I caught this one on Robert Ringer's blog and thought I would share it. Certain posters have already denounced Ringer as evil, crazy, wacky and every other epithet those kinds of people use when they simply don't agree with other's opinions. No doubt they will chime in with those kinds of comments on this thread.
I find Ringer refreshing. He uses the example of a real-life Pawnshop as a microcosm of free enterprise at work in a simple and delightful way.
There's lots of great stuff at robertringer.com, BTW.
Finally, Some Good Crap
By Robert Ringer
Long-time readers know that I have an aversion to television fare that is known in finer circles as “crap TV.” This includes everything from brain-numbing sports shows to “let’s pretend it’s true” stuff like The
Bachelor, Survivor, pro wrestling, etc. It’s heresy to say, but I can’t even bring myself to watch Oprah. I like a little entertainment now and then, but crap TV gives me IBS (Irritable Brain Syndrome).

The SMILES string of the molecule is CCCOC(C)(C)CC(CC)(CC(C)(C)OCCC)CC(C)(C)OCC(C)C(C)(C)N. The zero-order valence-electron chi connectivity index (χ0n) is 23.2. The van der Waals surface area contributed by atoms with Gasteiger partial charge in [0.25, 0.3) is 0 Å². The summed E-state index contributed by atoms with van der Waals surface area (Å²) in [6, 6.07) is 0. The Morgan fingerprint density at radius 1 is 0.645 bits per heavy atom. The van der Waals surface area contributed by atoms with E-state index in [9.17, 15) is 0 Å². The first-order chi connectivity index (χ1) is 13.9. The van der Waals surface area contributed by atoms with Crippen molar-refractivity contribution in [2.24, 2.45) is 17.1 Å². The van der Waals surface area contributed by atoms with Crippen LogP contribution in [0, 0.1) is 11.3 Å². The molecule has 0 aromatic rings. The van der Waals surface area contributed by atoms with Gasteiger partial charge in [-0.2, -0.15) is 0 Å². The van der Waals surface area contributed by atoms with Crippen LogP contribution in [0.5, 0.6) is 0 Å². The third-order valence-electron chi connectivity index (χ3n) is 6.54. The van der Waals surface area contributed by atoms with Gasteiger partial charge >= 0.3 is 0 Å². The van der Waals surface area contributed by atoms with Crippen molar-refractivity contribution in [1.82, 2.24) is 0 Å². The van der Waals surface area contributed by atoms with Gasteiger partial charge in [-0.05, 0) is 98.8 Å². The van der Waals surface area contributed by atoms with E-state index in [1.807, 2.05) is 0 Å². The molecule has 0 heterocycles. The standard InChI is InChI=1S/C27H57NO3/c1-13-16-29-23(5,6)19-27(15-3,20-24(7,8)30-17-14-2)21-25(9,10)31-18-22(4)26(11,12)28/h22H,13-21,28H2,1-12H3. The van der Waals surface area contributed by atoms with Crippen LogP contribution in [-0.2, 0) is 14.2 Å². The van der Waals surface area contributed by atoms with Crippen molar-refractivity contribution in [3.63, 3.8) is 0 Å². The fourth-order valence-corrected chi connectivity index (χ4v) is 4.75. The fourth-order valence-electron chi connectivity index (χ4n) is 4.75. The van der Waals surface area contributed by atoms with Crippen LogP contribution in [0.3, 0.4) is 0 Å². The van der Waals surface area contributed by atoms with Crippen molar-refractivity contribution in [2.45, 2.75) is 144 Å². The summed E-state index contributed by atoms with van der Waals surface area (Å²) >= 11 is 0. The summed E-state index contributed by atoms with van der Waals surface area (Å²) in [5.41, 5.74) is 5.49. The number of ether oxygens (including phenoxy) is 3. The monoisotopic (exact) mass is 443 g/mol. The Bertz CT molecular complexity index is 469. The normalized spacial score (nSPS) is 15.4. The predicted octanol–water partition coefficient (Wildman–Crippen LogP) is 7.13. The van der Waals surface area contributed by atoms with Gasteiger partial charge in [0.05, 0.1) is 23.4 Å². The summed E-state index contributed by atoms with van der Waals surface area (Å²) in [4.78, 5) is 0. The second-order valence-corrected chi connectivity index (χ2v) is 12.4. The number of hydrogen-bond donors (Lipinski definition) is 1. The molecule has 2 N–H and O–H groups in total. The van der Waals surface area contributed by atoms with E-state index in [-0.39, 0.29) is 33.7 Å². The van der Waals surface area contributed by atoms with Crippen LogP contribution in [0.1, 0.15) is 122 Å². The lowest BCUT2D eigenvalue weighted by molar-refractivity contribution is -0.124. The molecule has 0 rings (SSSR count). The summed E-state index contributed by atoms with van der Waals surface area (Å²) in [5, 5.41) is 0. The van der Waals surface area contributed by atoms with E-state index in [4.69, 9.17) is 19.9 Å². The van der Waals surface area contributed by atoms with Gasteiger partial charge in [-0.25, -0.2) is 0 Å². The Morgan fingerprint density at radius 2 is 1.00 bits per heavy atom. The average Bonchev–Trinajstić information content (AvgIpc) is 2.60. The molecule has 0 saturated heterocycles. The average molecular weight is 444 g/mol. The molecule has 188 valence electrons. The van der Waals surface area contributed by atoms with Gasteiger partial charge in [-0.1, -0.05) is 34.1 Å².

That said, I’m going to come out of the closet on this one: Embarrassing as it may be to admit, I happened across a crap TV show that I actually enjoyed. It’s on The History Channel, and it’s called Pawn Stars. It’s about a real, live place in Las Vegas called the Gold & Silver Pawn Shop.
I guess boob-tube addicts would call it a reality TV show, which is all the more embarrassing for me because I’m convinced that reality TV shows are phony. If you believe that people act normal when there are cameras following them around the house, then you probably believe that in twenty years of attending the Trinity United Church of Christ, BHO never heard Jeremiah Wright say anything inflammatory.
Having said this, it’s time for me to rationalize in order to save my reputation. Pawn Stars is different. Honest engine, it really is. Naïve as it may sound, I get the feeling that what you see on Pawn Stars is pretty much the way these guys act day in and day out — without cameras around.
The main characters are: